A New Jersey judge has issued what is believed to be the first decision invalidating a riparian-rights claim based on failure to comply with a 1981 state constitutional amendment.

That provision gave the state one year to file claims on riparian lands that had been filled in more than 40 years earlier, lest the claims be extinguished.

The ruling, if it holds up, could have a wide spill-over effect, since New Jersey allegedly filed over 700 riparian claim maps touching on 17 counties and hundreds of municipalities. Any of those filed beyond the one-year limit could likewise be invalidated.

In the case just decided, Lisowski v. Borough of Avalon, the claim map was filed with Cape May County six weeks late and may not have been filed with the municipality at all.

The state sought to condemn bayfront property, owned by Clara and William Lisowski, on which a tidal creek had been filled in during the 1930s.

It asserted that the state Tidelands Resource Council met filing riparian claim deadlines with the secretary of state, the county and the town.

Superior Court Judge Raymond Batten granted the state summary judgment on May 3, saying failure to file maps on time was "not a defective circumstance that undermines" the claim's enforceability.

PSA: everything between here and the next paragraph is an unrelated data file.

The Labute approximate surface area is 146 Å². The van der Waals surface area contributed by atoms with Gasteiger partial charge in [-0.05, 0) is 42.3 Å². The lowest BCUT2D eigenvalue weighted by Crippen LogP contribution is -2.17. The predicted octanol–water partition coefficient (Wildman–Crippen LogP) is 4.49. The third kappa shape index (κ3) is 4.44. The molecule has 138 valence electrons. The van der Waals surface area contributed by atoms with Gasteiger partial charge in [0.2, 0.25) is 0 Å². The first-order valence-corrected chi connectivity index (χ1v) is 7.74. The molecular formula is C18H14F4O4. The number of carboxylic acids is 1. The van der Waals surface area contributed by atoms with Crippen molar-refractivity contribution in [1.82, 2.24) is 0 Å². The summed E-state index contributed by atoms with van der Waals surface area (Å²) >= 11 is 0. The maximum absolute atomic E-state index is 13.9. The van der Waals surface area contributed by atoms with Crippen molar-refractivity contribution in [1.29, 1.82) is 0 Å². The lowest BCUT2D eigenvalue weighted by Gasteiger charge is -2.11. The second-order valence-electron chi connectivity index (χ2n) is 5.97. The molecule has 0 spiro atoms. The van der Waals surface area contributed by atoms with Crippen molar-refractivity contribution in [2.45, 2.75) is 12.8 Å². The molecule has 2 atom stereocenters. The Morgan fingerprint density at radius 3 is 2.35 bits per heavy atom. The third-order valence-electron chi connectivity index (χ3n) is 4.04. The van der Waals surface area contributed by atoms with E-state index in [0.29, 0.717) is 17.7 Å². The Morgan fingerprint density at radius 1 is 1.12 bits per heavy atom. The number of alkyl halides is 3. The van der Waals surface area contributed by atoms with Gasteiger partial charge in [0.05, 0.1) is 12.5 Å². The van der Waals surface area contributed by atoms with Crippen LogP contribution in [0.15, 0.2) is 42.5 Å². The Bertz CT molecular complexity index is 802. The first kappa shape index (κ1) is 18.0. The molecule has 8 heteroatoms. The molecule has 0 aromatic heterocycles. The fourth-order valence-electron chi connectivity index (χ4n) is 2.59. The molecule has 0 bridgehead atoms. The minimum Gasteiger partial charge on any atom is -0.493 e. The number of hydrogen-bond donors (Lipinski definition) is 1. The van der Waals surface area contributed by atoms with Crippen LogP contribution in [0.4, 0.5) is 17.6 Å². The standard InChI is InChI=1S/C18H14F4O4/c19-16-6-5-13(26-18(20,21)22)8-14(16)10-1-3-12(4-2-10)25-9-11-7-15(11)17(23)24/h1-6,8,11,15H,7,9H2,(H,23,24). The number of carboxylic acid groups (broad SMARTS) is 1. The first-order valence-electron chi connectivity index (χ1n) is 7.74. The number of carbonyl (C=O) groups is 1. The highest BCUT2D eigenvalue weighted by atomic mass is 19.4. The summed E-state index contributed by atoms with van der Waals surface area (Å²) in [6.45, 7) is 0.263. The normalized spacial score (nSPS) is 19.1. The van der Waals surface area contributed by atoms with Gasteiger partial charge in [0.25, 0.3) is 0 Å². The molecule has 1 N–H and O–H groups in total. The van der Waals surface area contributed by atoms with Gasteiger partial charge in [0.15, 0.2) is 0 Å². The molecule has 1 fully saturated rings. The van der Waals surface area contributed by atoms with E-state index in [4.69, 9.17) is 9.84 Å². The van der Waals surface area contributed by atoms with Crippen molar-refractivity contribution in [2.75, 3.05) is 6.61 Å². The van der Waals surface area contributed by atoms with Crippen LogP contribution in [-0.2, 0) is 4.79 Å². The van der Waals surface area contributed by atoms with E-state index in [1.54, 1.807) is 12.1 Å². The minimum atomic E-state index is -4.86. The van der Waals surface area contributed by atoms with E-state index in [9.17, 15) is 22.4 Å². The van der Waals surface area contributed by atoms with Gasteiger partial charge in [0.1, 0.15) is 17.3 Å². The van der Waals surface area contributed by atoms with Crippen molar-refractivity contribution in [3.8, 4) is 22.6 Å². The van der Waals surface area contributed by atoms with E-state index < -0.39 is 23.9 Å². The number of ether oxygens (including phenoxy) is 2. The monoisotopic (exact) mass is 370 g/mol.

He relied on Dickinson v. Fund for Support of Free Public Schools, 95 N.J. 65 (1983), in which the court rejected a challenge to the 1981 constitutional amendment.

Batten said the Dickinson court held that triplicate filing of with the state, county and town was not required.

The plaintiffs' lawyer, Richard Hluchan of Hyland Levin in Marlton, moved for reconsideration, citing City of Jersey City v. Tidelands Resource Council, 95 N.J. 100 (1983), which clarified Dickinson, mandating triplicate filings.

On June 27, Batten granted the motion and found the state claim defective because of the failure to file maps on time.

Lewis Goldshore, a Princeton environmental lawyer, says the state is certain to appeal. "I think the appellate court will make a very searching examination of whether a procedural defect can defeat a constitutionally based and constitutionally recognized claim," Goldshore says.

The state was represented by Deputy Attorney General Melissa Abatemarco. The Attorney General's Office and the Department of Environmental Protection, in which the Tidelands Resource Council is housed, did not return calls.